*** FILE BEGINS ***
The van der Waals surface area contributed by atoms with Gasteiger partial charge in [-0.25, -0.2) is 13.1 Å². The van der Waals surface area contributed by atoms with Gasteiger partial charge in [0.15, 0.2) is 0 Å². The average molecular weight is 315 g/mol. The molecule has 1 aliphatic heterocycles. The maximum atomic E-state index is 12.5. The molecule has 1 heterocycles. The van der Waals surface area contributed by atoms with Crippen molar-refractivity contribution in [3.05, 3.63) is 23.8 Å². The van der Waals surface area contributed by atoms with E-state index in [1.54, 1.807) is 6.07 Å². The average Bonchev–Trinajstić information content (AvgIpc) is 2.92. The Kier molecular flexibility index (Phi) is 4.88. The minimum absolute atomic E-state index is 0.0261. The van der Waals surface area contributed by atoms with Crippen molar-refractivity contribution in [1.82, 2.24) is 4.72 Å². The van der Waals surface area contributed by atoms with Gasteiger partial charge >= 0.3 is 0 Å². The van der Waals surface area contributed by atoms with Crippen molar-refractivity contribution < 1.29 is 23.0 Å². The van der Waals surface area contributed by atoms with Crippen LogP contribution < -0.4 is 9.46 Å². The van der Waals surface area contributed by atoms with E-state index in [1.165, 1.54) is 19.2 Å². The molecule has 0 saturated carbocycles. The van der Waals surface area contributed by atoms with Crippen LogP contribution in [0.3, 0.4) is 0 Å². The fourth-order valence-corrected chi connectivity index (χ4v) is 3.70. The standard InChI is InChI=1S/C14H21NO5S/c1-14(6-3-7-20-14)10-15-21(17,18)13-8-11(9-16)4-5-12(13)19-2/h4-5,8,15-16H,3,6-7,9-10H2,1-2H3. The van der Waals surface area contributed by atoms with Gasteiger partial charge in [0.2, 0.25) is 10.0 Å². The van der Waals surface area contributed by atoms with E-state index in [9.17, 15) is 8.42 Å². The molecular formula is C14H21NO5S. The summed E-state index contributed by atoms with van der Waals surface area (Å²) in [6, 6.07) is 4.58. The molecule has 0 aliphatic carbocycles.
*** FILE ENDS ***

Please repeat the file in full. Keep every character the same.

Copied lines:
The van der Waals surface area contributed by atoms with Gasteiger partial charge in [-0.25, -0.2) is 13.1 Å². The van der Waals surface area contributed by atoms with Gasteiger partial charge in [0.15, 0.2) is 0 Å². The average molecular weight is 315 g/mol. The molecule has 1 aliphatic heterocycles. The maximum atomic E-state index is 12.5. The molecule has 1 heterocycles. The van der Waals surface area contributed by atoms with Crippen molar-refractivity contribution in [3.05, 3.63) is 23.8 Å². The van der Waals surface area contributed by atoms with E-state index in [1.54, 1.807) is 6.07 Å². The average Bonchev–Trinajstić information content (AvgIpc) is 2.92. The Kier molecular flexibility index (Phi) is 4.88. The minimum absolute atomic E-state index is 0.0261. The van der Waals surface area contributed by atoms with Crippen molar-refractivity contribution in [1.82, 2.24) is 4.72 Å². The van der Waals surface area contributed by atoms with Gasteiger partial charge >= 0.3 is 0 Å². The van der Waals surface area contributed by atoms with Crippen molar-refractivity contribution < 1.29 is 23.0 Å². The van der Waals surface area contributed by atoms with Crippen LogP contribution < -0.4 is 9.46 Å². The van der Waals surface area contributed by atoms with E-state index in [1.165, 1.54) is 19.2 Å². The molecule has 0 saturated carbocycles. The van der Waals surface area contributed by atoms with Crippen LogP contribution in [0.3, 0.4) is 0 Å². The fourth-order valence-corrected chi connectivity index (χ4v) is 3.70. The standard InChI is InChI=1S/C14H21NO5S/c1-14(6-3-7-20-14)10-15-21(17,18)13-8-11(9-16)4-5-12(13)19-2/h4-5,8,15-16H,3,6-7,9-10H2,1-2H3. The van der Waals surface area contributed by atoms with Gasteiger partial charge in [0.2, 0.25) is 10.0 Å². The van der Waals surface area contributed by atoms with E-state index in [9.17, 15) is 8.42 Å². The molecular formula is C14H21NO5S. The summed E-state index contributed by atoms with van der Waals surface area (Å²) in [6, 6.07) is 4.58. The molecule has 0 aliphatic carbocycles.